I am trying to write program, that builds fractal, like a mandelbrot, but somewhat special... I could explain my "thought flow":

A mandelbrot fractal (I call it "operation order 1") is done by iteratively calculating complex number $Z(n+1) = Z(n)^2 + C$, $Z(0)=0$, $C$ is zoomed and offset screen coordinate. After an infinite number of steps (supertask) we do determine, wherether series for a pixel - does series converge or diverge? and "how fast" does it diverges? Faster are colored by blue, slower - by white. For non-divergent $C$ pixels, belonging to Mandelbrot Set - are black:

enter image description here

Then, we may proceed to next order, in hyperoperation sequence, and produce "operation order 2" fractal, by iterated exponentiation $Z(n+1)=c\exp(Zn)*C$, basically resulting in this:

enter image description here enter image description here

You may increase to the next, order 3 fractal, and get tetration fractal by doing Z(n+1)=cpow(ctet(some_const, Z(n)),C). But I virtually ran into a wall.. NO traces of how can I write ctet(base,height) function, for integer base, but complex height..

It's EASY to write for complex base and positive integer height: it's just equal to base^(base^(base^... and do it height times. But I need that not only for height being positive integers, but for height being complex argument. And base being.. $2.0$, or $e$, or whatever constant, that would just be convenient (that's of minor importance for the fractal structure, rather than bringing height variable to complex space)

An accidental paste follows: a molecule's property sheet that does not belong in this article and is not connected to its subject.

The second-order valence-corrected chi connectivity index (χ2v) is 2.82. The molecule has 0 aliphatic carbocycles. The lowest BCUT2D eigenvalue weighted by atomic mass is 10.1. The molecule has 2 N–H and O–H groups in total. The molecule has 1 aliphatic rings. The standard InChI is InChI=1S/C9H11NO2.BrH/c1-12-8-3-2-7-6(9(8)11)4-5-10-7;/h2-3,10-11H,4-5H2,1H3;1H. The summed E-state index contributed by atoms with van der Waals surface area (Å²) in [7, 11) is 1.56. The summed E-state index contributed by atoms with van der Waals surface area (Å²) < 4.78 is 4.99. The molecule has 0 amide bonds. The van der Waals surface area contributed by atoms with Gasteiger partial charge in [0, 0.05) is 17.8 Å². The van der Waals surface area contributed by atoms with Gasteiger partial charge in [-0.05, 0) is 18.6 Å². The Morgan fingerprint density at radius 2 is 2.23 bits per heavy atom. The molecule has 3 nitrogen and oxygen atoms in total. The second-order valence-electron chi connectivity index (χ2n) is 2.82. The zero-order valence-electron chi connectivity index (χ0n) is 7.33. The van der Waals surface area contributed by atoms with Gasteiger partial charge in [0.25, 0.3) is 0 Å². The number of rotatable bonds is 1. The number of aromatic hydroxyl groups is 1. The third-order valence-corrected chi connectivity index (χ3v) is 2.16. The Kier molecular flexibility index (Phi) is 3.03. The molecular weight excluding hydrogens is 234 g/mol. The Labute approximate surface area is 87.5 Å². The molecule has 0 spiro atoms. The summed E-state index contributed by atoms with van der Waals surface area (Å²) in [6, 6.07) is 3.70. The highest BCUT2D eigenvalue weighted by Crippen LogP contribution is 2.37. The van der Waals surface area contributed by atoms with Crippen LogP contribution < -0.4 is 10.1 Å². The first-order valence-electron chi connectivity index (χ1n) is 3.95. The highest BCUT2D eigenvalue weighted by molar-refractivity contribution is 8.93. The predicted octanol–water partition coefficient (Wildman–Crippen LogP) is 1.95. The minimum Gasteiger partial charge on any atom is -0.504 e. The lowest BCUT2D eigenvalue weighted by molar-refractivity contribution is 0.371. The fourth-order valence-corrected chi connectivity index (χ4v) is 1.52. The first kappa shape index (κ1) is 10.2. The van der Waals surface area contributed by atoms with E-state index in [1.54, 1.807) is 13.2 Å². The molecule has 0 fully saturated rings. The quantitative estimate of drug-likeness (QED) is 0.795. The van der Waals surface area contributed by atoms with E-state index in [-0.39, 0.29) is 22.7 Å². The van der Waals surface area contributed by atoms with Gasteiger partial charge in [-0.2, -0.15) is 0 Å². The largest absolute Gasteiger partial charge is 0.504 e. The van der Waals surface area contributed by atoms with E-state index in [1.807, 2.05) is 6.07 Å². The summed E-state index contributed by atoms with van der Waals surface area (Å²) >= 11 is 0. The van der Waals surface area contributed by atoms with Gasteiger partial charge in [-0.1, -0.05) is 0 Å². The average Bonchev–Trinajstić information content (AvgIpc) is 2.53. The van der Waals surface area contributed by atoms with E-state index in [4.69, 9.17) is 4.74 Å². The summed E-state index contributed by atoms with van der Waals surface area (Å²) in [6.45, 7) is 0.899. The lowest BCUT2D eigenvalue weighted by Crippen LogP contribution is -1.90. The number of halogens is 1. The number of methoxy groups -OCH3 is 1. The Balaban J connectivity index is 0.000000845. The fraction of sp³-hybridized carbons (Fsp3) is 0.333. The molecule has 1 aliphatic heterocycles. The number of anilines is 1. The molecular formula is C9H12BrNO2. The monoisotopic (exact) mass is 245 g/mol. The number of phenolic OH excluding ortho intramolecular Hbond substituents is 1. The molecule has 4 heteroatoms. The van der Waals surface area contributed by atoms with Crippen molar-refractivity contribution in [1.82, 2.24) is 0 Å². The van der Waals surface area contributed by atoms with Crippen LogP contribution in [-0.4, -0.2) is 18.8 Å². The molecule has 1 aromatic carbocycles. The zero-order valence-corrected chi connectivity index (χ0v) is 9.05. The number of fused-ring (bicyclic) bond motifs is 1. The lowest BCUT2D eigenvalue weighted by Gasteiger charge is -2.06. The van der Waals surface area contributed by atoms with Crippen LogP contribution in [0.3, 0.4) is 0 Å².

That is called analytic continuation, or somehow similar. I am not interested in getting big numbers, but rather in iterating and detecting "Does it converge or diverge?", and, secondary "How many iterations does it take to diverge?"

Can you offer it in simple words, without going really heavy math?

Ive found this but I really fail to understand what is he doing, with insane symbols that aren't easily understandable by programmer on "how to convert that to code". and his taylor series has only X variable, but ctet(base,height) hyperoperation should take 2 arguments indeed..

  • 2
    $\begingroup$ Tetration is hard to study for complex heights; very hard. We just recently proved there is a unique tetration for complex powers and real bases greater than $e^{1/e}$. You may be able to code something up without knowing the math, but I would try to learn some of it $\endgroup$ – Brevan Ellefsen Jun 29 at 4:25
  • $\begingroup$ If base $b$ is real and $1 \lt b \lt \exp(\exp(-1)) \approx 1.44 $ then you can define fractional and even complex heights meaningfully and with not too difficult pregramming with some appropriate software (for instance Pari/GP providing complex arithmetic with arbitrary precision, series etc). Keyword is here "Schroeder-function" (or "Koenigs-function"). I've provided a couple of examples for this in answers here in MSE and in MO. $\endgroup$ – Gottfried Helms Jul 6 at 9:11
  • $\begingroup$ Perhaps this link helps/gives first tools to approximations of tetration see wikiwand.com/en/Super-logarithm $\endgroup$ – Gottfried Helms Jul 12 at 11:16
  • $\begingroup$ Just out of curiosity: were you able to do some progress on this? $\endgroup$ – Gottfried Helms Oct 10 at 7:54

This is not an answer, just a comment, but having an image in it